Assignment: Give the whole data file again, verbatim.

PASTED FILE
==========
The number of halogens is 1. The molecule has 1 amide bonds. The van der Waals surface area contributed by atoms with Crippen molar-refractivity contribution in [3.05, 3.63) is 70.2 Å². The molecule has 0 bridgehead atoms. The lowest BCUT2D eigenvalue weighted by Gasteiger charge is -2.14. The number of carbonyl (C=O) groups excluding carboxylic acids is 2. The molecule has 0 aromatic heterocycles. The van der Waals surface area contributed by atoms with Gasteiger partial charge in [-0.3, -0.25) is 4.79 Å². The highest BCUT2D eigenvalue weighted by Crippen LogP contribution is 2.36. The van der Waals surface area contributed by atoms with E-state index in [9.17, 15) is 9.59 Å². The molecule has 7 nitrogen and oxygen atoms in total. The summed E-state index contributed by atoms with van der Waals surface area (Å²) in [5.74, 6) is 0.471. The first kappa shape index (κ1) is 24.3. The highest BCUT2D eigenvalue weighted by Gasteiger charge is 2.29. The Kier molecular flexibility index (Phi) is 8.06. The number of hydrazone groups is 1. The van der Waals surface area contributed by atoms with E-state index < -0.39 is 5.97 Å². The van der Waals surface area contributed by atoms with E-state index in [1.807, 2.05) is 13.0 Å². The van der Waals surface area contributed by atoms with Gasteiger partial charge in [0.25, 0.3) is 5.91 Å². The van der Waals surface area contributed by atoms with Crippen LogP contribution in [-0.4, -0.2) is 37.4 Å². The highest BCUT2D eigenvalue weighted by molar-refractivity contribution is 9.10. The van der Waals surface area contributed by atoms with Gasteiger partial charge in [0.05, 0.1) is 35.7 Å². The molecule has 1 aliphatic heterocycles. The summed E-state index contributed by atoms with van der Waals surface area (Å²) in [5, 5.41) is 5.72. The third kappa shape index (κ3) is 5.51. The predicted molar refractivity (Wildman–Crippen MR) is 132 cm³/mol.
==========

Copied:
The number of halogens is 1. The molecule has 1 amide bonds. The van der Waals surface area contributed by atoms with Crippen molar-refractivity contribution in [3.05, 3.63) is 70.2 Å². The molecule has 0 bridgehead atoms. The lowest BCUT2D eigenvalue weighted by Gasteiger charge is -2.14. The number of carbonyl (C=O) groups excluding carboxylic acids is 2. The molecule has 0 aromatic heterocycles. The van der Waals surface area contributed by atoms with Gasteiger partial charge in [-0.3, -0.25) is 4.79 Å². The highest BCUT2D eigenvalue weighted by Crippen LogP contribution is 2.36. The van der Waals surface area contributed by atoms with E-state index in [9.17, 15) is 9.59 Å². The molecule has 7 nitrogen and oxygen atoms in total. The summed E-state index contributed by atoms with van der Waals surface area (Å²) in [5.74, 6) is 0.471. The first kappa shape index (κ1) is 24.3. The highest BCUT2D eigenvalue weighted by Gasteiger charge is 2.29. The Kier molecular flexibility index (Phi) is 8.06. The number of hydrazone groups is 1. The van der Waals surface area contributed by atoms with E-state index < -0.39 is 5.97 Å². The van der Waals surface area contributed by atoms with E-state index in [1.807, 2.05) is 13.0 Å². The van der Waals surface area contributed by atoms with Gasteiger partial charge in [0.25, 0.3) is 5.91 Å². The van der Waals surface area contributed by atoms with Crippen LogP contribution in [-0.4, -0.2) is 37.4 Å². The highest BCUT2D eigenvalue weighted by molar-refractivity contribution is 9.10. The van der Waals surface area contributed by atoms with Gasteiger partial charge in [0.05, 0.1) is 35.7 Å². The molecule has 1 aliphatic heterocycles. The summed E-state index contributed by atoms with van der Waals surface area (Å²) in [5, 5.41) is 5.72. The third kappa shape index (κ3) is 5.51. The predicted molar refractivity (Wildman–Crippen MR) is 132 cm³/mol.